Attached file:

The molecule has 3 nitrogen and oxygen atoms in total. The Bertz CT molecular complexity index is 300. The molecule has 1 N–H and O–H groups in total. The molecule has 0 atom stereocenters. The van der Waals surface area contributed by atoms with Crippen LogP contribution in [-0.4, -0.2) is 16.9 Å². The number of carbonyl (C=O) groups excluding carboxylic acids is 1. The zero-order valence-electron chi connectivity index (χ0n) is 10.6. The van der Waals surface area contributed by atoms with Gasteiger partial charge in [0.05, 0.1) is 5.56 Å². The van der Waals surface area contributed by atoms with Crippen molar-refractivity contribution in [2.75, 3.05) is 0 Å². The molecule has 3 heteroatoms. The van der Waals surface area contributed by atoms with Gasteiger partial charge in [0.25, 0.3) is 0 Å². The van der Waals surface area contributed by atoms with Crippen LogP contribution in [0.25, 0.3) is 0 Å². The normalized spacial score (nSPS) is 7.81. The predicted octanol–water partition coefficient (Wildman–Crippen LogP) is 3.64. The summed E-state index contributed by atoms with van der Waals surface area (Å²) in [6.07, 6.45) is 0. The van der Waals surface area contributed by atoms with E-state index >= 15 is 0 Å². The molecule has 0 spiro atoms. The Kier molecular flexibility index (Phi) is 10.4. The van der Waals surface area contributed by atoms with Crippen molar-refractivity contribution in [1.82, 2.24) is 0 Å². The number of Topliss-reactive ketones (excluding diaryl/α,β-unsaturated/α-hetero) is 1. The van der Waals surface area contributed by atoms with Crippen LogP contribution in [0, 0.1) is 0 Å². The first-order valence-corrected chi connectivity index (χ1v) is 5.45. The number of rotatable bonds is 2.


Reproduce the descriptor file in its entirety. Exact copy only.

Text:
The molecule has 3 nitrogen and oxygen atoms in total. The Bertz CT molecular complexity index is 300. The molecule has 1 N–H and O–H groups in total. The molecule has 0 atom stereocenters. The van der Waals surface area contributed by atoms with Crippen LogP contribution in [-0.4, -0.2) is 16.9 Å². The number of carbonyl (C=O) groups excluding carboxylic acids is 1. The zero-order valence-electron chi connectivity index (χ0n) is 10.6. The van der Waals surface area contributed by atoms with Gasteiger partial charge in [0.05, 0.1) is 5.56 Å². The van der Waals surface area contributed by atoms with Crippen molar-refractivity contribution in [2.75, 3.05) is 0 Å². The molecule has 3 heteroatoms. The van der Waals surface area contributed by atoms with Gasteiger partial charge in [0.25, 0.3) is 0 Å². The van der Waals surface area contributed by atoms with Crippen LogP contribution in [0.25, 0.3) is 0 Å². The normalized spacial score (nSPS) is 7.81. The predicted octanol–water partition coefficient (Wildman–Crippen LogP) is 3.64. The summed E-state index contributed by atoms with van der Waals surface area (Å²) in [6.07, 6.45) is 0. The van der Waals surface area contributed by atoms with E-state index >= 15 is 0 Å². The molecule has 0 spiro atoms. The Kier molecular flexibility index (Phi) is 10.4. The van der Waals surface area contributed by atoms with Crippen molar-refractivity contribution in [1.82, 2.24) is 0 Å². The number of Topliss-reactive ketones (excluding diaryl/α,β-unsaturated/α-hetero) is 1. The van der Waals surface area contributed by atoms with Crippen LogP contribution in [0, 0.1) is 0 Å². The first-order valence-corrected chi connectivity index (χ1v) is 5.45. The number of rotatable bonds is 2.